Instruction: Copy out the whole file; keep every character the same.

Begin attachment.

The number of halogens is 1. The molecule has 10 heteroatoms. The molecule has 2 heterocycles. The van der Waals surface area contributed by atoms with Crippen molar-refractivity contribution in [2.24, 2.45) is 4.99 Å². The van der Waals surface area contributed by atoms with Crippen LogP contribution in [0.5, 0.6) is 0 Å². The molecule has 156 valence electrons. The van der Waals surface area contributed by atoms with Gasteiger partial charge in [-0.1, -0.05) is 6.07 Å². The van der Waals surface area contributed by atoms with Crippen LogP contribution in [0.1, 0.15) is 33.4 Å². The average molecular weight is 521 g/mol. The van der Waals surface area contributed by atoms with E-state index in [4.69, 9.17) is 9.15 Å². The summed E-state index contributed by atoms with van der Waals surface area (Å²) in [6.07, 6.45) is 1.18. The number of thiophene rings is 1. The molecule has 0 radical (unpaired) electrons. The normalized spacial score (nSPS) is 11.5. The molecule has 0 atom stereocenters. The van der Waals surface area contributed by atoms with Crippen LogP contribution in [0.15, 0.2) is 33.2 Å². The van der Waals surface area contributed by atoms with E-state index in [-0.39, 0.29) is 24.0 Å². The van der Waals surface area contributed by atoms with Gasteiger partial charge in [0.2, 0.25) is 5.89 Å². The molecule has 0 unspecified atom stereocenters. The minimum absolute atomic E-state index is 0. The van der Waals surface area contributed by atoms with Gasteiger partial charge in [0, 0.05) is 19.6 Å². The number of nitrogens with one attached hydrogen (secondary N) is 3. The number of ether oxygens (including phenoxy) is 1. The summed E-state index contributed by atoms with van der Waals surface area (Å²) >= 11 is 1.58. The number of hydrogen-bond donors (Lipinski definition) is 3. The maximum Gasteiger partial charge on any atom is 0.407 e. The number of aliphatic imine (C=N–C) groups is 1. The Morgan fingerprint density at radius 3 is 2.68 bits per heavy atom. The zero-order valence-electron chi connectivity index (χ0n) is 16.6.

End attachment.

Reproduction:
The number of halogens is 1. The molecule has 10 heteroatoms. The molecule has 2 heterocycles. The van der Waals surface area contributed by atoms with Crippen molar-refractivity contribution in [2.24, 2.45) is 4.99 Å². The van der Waals surface area contributed by atoms with Crippen LogP contribution in [0.5, 0.6) is 0 Å². The molecule has 156 valence electrons. The van der Waals surface area contributed by atoms with Gasteiger partial charge in [-0.1, -0.05) is 6.07 Å². The van der Waals surface area contributed by atoms with Crippen LogP contribution in [0.1, 0.15) is 33.4 Å². The average molecular weight is 521 g/mol. The van der Waals surface area contributed by atoms with E-state index in [4.69, 9.17) is 9.15 Å². The summed E-state index contributed by atoms with van der Waals surface area (Å²) in [6.07, 6.45) is 1.18. The number of thiophene rings is 1. The molecule has 0 radical (unpaired) electrons. The normalized spacial score (nSPS) is 11.5. The molecule has 0 atom stereocenters. The van der Waals surface area contributed by atoms with Crippen LogP contribution in [0.15, 0.2) is 33.2 Å². The van der Waals surface area contributed by atoms with E-state index in [-0.39, 0.29) is 24.0 Å². The van der Waals surface area contributed by atoms with Gasteiger partial charge in [0.2, 0.25) is 5.89 Å². The molecule has 0 unspecified atom stereocenters. The minimum absolute atomic E-state index is 0. The van der Waals surface area contributed by atoms with Gasteiger partial charge in [0, 0.05) is 19.6 Å². The number of nitrogens with one attached hydrogen (secondary N) is 3. The number of ether oxygens (including phenoxy) is 1. The summed E-state index contributed by atoms with van der Waals surface area (Å²) >= 11 is 1.58. The number of hydrogen-bond donors (Lipinski definition) is 3. The maximum Gasteiger partial charge on any atom is 0.407 e. The number of aliphatic imine (C=N–C) groups is 1. The Morgan fingerprint density at radius 3 is 2.68 bits per heavy atom. The zero-order valence-electron chi connectivity index (χ0n) is 16.6.